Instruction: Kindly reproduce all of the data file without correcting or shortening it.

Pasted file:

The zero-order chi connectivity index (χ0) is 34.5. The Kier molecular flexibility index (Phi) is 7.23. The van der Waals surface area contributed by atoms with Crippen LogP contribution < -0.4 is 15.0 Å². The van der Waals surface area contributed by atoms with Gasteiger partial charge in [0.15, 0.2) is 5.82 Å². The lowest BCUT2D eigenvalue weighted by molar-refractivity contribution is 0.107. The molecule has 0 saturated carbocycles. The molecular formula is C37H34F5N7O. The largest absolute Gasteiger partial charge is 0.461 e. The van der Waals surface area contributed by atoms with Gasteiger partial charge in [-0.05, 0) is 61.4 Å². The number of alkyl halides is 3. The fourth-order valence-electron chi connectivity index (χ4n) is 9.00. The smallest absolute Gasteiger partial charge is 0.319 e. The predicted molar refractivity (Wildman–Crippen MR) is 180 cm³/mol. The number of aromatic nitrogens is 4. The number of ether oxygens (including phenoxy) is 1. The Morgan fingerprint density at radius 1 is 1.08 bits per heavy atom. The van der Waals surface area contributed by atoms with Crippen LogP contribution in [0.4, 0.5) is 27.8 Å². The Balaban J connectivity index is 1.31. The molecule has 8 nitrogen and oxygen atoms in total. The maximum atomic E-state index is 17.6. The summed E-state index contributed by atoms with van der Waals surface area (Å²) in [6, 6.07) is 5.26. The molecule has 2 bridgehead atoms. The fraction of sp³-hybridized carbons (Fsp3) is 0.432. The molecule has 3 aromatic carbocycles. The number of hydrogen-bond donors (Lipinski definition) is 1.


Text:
The zero-order chi connectivity index (χ0) is 34.5. The Kier molecular flexibility index (Phi) is 7.23. The van der Waals surface area contributed by atoms with Crippen LogP contribution < -0.4 is 15.0 Å². The van der Waals surface area contributed by atoms with Gasteiger partial charge in [0.15, 0.2) is 5.82 Å². The lowest BCUT2D eigenvalue weighted by molar-refractivity contribution is 0.107. The molecule has 0 saturated carbocycles. The molecular formula is C37H34F5N7O. The largest absolute Gasteiger partial charge is 0.461 e. The van der Waals surface area contributed by atoms with Gasteiger partial charge in [-0.05, 0) is 61.4 Å². The number of alkyl halides is 3. The fourth-order valence-electron chi connectivity index (χ4n) is 9.00. The smallest absolute Gasteiger partial charge is 0.319 e. The predicted molar refractivity (Wildman–Crippen MR) is 180 cm³/mol. The number of aromatic nitrogens is 4. The number of ether oxygens (including phenoxy) is 1. The Morgan fingerprint density at radius 1 is 1.08 bits per heavy atom. The van der Waals surface area contributed by atoms with Crippen LogP contribution in [0.4, 0.5) is 27.8 Å². The Balaban J connectivity index is 1.31. The molecule has 8 nitrogen and oxygen atoms in total. The maximum atomic E-state index is 17.6. The summed E-state index contributed by atoms with van der Waals surface area (Å²) in [6, 6.07) is 5.26. The molecule has 2 bridgehead atoms. The fraction of sp³-hybridized carbons (Fsp3) is 0.432. The molecule has 3 aromatic carbocycles. The number of hydrogen-bond donors (Lipinski definition) is 1.